The Order states that a "society-wide effort" must take place to "mitigat[e] [AI’s] substantial risks" and "[h]arness AI for good." President Biden places the "highest urgency" on governing the "development and use of AI." Among other things, the Order suggests that:
- The federal government will require that AI developers ensure that Americans can tell when content is generated using AI and when it is not.
- To promote innovation, the government will stop "unlawful collusion and address risks from dominant firms’ use of key assets such as semiconductors, computing power, cloud storage, and data to disadvantage competitors … ."
- The government will ensure that collective bargaining workers have a seat at the table to "ensure that they benefit from" the opportunities of AI. The government will also examine the impact AI will have on the American workforce.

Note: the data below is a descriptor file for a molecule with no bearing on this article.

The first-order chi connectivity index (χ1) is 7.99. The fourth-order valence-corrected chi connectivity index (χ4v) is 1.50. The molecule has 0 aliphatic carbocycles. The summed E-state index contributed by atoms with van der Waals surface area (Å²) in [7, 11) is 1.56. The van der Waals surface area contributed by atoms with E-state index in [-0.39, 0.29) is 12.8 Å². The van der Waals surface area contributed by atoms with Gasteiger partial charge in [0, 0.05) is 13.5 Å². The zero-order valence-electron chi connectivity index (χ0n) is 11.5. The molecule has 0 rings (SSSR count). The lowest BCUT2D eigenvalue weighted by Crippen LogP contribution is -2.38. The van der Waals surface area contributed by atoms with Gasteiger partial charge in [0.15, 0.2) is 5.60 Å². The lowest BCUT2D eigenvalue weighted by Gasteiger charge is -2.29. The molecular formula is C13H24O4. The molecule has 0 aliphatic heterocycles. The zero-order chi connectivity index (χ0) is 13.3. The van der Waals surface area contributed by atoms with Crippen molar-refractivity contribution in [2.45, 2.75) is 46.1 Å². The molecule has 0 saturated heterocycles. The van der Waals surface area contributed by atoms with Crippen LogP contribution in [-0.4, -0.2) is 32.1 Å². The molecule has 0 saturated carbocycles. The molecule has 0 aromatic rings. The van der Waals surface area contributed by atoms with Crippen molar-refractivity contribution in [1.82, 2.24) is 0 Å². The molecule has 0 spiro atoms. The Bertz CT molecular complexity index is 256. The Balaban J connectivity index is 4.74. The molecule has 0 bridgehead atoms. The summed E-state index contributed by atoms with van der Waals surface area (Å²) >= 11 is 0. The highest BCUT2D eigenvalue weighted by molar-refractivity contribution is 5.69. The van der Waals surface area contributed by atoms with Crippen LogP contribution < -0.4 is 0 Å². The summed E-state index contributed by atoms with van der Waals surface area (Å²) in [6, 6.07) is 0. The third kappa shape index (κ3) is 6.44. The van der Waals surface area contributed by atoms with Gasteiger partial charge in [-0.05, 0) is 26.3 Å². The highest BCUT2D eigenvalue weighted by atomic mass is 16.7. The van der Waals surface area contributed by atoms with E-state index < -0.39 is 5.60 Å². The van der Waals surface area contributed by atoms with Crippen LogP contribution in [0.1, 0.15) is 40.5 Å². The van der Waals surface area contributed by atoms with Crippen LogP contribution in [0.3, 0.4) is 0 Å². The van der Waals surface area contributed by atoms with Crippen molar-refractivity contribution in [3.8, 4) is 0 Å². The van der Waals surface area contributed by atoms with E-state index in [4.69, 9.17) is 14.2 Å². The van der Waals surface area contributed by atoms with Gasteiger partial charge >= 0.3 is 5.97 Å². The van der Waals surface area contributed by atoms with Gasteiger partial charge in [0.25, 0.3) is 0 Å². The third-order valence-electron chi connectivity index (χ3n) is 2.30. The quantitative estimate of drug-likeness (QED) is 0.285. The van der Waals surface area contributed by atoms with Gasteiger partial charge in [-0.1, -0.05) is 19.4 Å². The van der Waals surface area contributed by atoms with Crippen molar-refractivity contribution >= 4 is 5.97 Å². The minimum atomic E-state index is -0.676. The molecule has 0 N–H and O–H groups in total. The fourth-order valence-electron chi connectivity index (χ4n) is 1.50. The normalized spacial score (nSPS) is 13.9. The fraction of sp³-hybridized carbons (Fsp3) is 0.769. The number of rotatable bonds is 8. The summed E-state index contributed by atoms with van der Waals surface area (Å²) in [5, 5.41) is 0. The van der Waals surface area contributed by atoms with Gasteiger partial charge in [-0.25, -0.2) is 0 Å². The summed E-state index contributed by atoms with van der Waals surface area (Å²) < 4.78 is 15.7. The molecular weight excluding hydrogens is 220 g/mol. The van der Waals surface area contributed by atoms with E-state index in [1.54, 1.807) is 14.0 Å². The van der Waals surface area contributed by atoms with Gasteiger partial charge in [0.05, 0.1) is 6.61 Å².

- The Biden Administration will not "tolerate the use of AI to disadvantage" already-disadvantaged groups.
- The government, through the USPTO, will publish guidance concerning the use of AI in the inventive process, and how to analyze inventorship issues.
- The Department of Homeland Security will develop a program to mitigate AI-related IP risks and theft.
- The Administration will work with other countries to "develop a framework to manage AI's risk" and "promote common approaches" to the technology.
- The Department of Homeland Security “will capitalize on AI’s potential to improve U.S. cyber defense.”
The Order requires multiple government agencies to develop further guidance, plans, and regulation concerning AI within the next 30 to 365 days. Other key actions implicated by the Order include:
- Creating a new interagency AI Policy Committee to coordinate and review federal AI policies and initiatives.
- Developing and implementing a national AI research and development strategy and roadmap.
- Enhancing the AI workforce and talent pipeline in the United States, including through immigration reforms and training programs.